Your friend was really something. When he was young, he never met a challenge he didn’t like and though he grew up, he never outgrew his love of adventure. There was always a story on his lips, usually one that made you laugh. They said he was a favorite at the hospital, always joking. And now that he’s gone, his exuberance for his life makes you ponder your own. What would you do if you knew you were dying?

Throughout his career, David J. Casarett, M.D., has seen death, and what he thinks are interesting ways of dealing with it. In his new book, “Last Acts,” he writes about how the end of life can be rich with opportunity.

You can only imagine the feelings your friend had when his doctor gave him the bad news. Surely, he was scared, but was it with regret or resolve? Throughout years of working with patients at the end of their lives, Casarett has seen many reactions to imminent death, and he’s become curious about them. “…I find that my attention is caught and held simply by the efforts of those… who wanted to make something of the time that they have left,” he says.

There are, of course, as many varied and personal actions as there are patients. In this book, he tells the stories of dozens of people who chose to face their deaths in ways that Casarett is able to basically categorize.

Some, like Jacob, ask for every possible minute of breath, even if it means that those minutes will be spent isolated from family. Others, like Danny and a grandmother who went unnamed, pull their families tighter to them, hoping to leave happy memories for loved ones and wishing for the best reminisces.

There are those, like Tom, who don’t want to dwell upon death, choosing instead to distract themselves or to steadfastly hang on to their identities by continuing to work. Some, like Christine, wish to convey wisdom and peace. And – not surprisingly – there are people who rail against dying, bitter and unapologetic, hoping for revenge, angry and fearful with denial.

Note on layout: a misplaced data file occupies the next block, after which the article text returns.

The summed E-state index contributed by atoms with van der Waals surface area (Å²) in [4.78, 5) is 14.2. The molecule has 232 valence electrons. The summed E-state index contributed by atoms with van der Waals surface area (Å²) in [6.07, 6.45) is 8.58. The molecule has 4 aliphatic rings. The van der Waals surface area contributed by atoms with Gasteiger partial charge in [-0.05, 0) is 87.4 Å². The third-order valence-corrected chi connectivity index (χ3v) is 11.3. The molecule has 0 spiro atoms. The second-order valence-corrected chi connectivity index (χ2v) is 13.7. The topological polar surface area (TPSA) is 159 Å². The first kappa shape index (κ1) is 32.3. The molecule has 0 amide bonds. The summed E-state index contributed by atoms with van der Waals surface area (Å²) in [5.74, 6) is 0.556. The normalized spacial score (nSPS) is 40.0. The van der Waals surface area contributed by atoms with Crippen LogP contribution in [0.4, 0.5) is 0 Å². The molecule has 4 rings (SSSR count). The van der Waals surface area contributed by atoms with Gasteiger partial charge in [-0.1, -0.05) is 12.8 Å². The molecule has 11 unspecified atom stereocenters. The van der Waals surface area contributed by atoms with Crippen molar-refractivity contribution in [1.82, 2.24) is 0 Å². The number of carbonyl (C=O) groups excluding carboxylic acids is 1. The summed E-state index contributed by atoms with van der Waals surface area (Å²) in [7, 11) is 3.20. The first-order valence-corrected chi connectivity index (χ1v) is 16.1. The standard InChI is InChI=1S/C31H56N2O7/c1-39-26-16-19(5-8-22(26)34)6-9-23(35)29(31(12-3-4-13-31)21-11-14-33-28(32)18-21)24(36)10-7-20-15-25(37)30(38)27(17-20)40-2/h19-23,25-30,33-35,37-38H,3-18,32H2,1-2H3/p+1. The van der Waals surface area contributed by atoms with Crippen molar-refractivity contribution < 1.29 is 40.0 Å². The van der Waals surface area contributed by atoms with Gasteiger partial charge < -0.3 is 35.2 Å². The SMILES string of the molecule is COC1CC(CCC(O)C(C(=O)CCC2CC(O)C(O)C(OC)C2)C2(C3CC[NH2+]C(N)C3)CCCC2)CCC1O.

I had mixed feelings about “Last Acts.” Casarett’s book will surely resonate with everyone who’s old enough to have lost a loved one to a lingering illness. Without a doubt, the stories he presents are well-chosen; some are very beautiful and spirit-warming, while others make you sad for opportunities lost. No doubt, they’ll start conversations.

But in-between each story, Casarett teases out a “Why?” (Why did this patient do this, or that patient choose differently?), much of which I found confounding. “Why,” is largely conjecture here and the reasoning will never be learned, so I had a hard time appreciating hypotheses about decisions that may have been made just because.

I think this book will probably be best appreciated by medical professionals or clergymen and women, and possibly by the not-so-recently-bereaved. But for casually curious readers, “Last Acts” is one to pass on.

The Bookworm is Terri Schlichenmeyer. She has been reading since she was 3 years old and never goes anywhere without a book. Terri lives on a hill in Wisconsin with two dogs and 11,000 books.

© 2010 marconews.com. All rights reserved. This material may not be published, broadcast, rewritten or redistributed.